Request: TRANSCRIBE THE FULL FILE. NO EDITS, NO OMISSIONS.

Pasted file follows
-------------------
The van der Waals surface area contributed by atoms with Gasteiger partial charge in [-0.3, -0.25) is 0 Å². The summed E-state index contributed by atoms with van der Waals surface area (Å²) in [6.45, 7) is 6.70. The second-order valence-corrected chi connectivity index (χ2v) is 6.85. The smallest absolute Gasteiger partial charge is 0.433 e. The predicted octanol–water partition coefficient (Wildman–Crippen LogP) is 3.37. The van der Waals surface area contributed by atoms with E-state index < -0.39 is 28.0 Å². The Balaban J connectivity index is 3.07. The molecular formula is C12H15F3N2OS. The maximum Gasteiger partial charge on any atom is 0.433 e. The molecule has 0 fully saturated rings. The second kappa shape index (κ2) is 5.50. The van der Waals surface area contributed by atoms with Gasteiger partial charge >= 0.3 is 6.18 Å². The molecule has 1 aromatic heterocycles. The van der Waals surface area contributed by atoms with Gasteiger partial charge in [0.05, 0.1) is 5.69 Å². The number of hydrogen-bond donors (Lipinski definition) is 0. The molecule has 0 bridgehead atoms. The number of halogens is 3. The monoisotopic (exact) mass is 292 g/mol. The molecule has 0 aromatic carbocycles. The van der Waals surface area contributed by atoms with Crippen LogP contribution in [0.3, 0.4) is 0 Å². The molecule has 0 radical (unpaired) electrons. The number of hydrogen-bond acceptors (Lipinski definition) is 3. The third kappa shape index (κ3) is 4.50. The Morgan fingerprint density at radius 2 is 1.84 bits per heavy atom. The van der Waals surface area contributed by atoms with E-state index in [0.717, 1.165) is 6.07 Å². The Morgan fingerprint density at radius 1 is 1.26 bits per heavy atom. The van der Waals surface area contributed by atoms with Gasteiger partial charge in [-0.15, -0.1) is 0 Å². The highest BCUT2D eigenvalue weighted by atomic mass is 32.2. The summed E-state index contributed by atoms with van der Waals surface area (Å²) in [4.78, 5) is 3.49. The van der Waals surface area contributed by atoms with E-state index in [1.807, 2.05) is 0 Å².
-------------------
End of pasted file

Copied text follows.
The van der Waals surface area contributed by atoms with Gasteiger partial charge in [-0.3, -0.25) is 0 Å². The summed E-state index contributed by atoms with van der Waals surface area (Å²) in [6.45, 7) is 6.70. The second-order valence-corrected chi connectivity index (χ2v) is 6.85. The smallest absolute Gasteiger partial charge is 0.433 e. The predicted octanol–water partition coefficient (Wildman–Crippen LogP) is 3.37. The van der Waals surface area contributed by atoms with E-state index < -0.39 is 28.0 Å². The Balaban J connectivity index is 3.07. The molecular formula is C12H15F3N2OS. The maximum Gasteiger partial charge on any atom is 0.433 e. The molecule has 0 fully saturated rings. The second kappa shape index (κ2) is 5.50. The van der Waals surface area contributed by atoms with Gasteiger partial charge >= 0.3 is 6.18 Å². The molecule has 1 aromatic heterocycles. The van der Waals surface area contributed by atoms with Gasteiger partial charge in [0.05, 0.1) is 5.69 Å². The number of hydrogen-bond donors (Lipinski definition) is 0. The molecule has 0 bridgehead atoms. The number of halogens is 3. The monoisotopic (exact) mass is 292 g/mol. The molecule has 0 aromatic carbocycles. The van der Waals surface area contributed by atoms with Crippen LogP contribution in [0.3, 0.4) is 0 Å². The molecule has 0 radical (unpaired) electrons. The number of hydrogen-bond acceptors (Lipinski definition) is 3. The third kappa shape index (κ3) is 4.50. The Morgan fingerprint density at radius 2 is 1.84 bits per heavy atom. The van der Waals surface area contributed by atoms with E-state index in [0.717, 1.165) is 6.07 Å². The Morgan fingerprint density at radius 1 is 1.26 bits per heavy atom. The van der Waals surface area contributed by atoms with Gasteiger partial charge in [-0.15, -0.1) is 0 Å². The highest BCUT2D eigenvalue weighted by atomic mass is 32.2. The summed E-state index contributed by atoms with van der Waals surface area (Å²) in [4.78, 5) is 3.49. The van der Waals surface area contributed by atoms with E-state index in [1.807, 2.05) is 0 Å².